Some companies in the aeronautical industry have been consolidating their technological capability in the design of remotely piloted aircraft systems, or RPAS, in recent years. This know-how has mainly been acquired through their participation in research and development programmes or from the launch of industrial projects. Each company has therefore evolved its in-house know-how to develop fixed-wing or rotary platforms aimed at different kinds of applications.
The RPAS’s ultimate aim is its mission. The operation one wishes to perform with the platform is the factor that should condition its entire design.
There is no doubt at all that they have had the chance to apply the lessons they have learnt along this path to consolidate the progress they have attained. Each challenge that has been overcome has allowed general RPAS development processes to be improved. As far as the design stage is particularly concerned, they are focused on the following reflections.
The first, perhaps, is to point out that the aircraft in itself in nothing more than a “means”. The RPAS’s ultimate aim is its mission; in other words, the operation one wishes to perform with the platform and this is the factor that should condition its entire design. Depending on the type of mission in question, the specifications one wishes to achieve for the aircraft have to be developed and the main design parameters can be narrowed down, such as:
- General characteristics: fixed/rotary wing, payload sensors, launch and recovery system, etc.
- Performance: cruising speed, flight ceiling, necessary range, operation at sea level or at altitude, etc.
- Manufacturing process: prototypes needed, materials, number of different versions to be implemented, etc.
- Type of power plant engine: electric, combustion, hydrogen fuel cell, etc.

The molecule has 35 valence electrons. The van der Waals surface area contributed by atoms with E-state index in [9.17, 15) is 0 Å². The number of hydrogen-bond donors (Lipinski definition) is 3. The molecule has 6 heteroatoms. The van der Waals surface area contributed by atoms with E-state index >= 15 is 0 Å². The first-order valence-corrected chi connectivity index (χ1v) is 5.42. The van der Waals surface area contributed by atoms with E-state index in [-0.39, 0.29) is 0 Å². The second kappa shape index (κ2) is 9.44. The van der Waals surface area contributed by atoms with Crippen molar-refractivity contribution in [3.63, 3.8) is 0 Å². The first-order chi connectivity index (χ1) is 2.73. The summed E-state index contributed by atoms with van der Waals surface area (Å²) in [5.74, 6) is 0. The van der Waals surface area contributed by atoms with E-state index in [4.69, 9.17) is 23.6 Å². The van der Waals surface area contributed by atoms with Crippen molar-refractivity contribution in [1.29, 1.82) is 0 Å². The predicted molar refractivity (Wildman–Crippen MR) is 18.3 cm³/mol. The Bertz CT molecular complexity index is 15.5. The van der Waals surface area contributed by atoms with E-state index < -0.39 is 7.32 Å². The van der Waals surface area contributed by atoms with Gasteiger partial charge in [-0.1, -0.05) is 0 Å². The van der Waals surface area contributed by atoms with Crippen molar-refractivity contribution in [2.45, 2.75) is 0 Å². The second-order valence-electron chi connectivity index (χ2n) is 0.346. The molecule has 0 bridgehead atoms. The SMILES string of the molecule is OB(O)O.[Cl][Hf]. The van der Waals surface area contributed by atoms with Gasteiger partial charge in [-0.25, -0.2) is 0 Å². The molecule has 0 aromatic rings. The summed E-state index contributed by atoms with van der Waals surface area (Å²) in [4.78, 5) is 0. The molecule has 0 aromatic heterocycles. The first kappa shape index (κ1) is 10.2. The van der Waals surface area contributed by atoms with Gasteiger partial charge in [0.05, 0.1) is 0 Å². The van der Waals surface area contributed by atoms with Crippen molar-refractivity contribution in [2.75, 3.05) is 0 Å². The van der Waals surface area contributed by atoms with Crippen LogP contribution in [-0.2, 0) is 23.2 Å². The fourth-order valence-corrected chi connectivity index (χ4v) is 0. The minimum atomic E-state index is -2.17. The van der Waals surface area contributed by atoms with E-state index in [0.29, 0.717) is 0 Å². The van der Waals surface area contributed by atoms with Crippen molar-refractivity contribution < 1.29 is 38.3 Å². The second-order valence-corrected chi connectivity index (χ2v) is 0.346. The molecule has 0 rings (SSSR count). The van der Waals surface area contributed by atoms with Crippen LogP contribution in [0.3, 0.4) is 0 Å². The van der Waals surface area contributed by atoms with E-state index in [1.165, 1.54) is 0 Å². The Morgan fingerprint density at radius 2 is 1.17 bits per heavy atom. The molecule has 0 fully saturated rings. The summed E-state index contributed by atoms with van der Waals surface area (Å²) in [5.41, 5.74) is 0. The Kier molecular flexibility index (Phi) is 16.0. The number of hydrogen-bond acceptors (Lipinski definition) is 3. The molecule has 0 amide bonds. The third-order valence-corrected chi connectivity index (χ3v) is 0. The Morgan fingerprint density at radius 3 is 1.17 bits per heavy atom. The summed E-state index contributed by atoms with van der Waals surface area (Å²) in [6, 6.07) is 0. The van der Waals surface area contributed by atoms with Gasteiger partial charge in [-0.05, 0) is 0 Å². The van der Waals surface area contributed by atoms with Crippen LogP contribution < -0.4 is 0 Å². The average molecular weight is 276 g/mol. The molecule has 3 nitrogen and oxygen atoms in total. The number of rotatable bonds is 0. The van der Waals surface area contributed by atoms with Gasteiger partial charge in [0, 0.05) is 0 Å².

Design freedom is quite extensive in the RPAS area. There are very few standardised references or guidelines which allow engineers to base themselves on previous developments on which to ground their designs, especially in Class I aircraft and, to a lesser extent, in Class II aircraft. It is therefore advisable to have a multidisciplinary team specialised in various disciplines, such as aerodynamics, power plants, control or communications systems, etc., so they the can complement their skills and abilities.
Knowledge of national regulations and international standards is of course essential in each case to include constraints in the system’s specifications. These evidently include the MTOW and bandwidths allowed depending on the geographic area where the aircraft is expected to operate.
It is always advisable to broach a new RPAS development project with a flexible approach in so far as its design is concerned, construed as the power-weight ratio (to size the aircraft’s power plant) and the wing area (to determine the wing area needed for the aircraft). This flexibility is especially critical when operating near borders, where the weight can change an aircraft’s class or category depending on the regulations. Calculations should always be made theoretically, though subsequently they have to be validated by ground and in-flight testing. It will therefore be necessary to keep some suitable margins for fulfilment and make grounded considerations about under or over-sizing the design and its impact on meeting the specifications. It is therefore essential to approach the design as an iterative process which will correct errors and put forward alternative solutions.
These technical assumptions in the design stage should be checked through several testing campaigns, including both structural and functional tests on the ground and in flight. Said tests should be conducted by using more or less complete prototypes to check whether the specifications have been met by validating the aircraft’s performance and actions with regard to take-off and landing in its different configurations, flight envelopes, weights, docking angles and range, among other factors.
Lastly, it is very useful to build a complete 3D digital model of the aircraft to optimise and resolve any encounters and interferences among the different subsystems, as well as to provide information on the manufacturing and assembly process. If these tools are well used, they allow concurrent engineering to be performed right from the conceptual design’s early stages, thereby facilitating control over the parts’ configuration, putting forward well-grounded theoretical weight estimates and greatly simplifying the generation of manufacturing documents.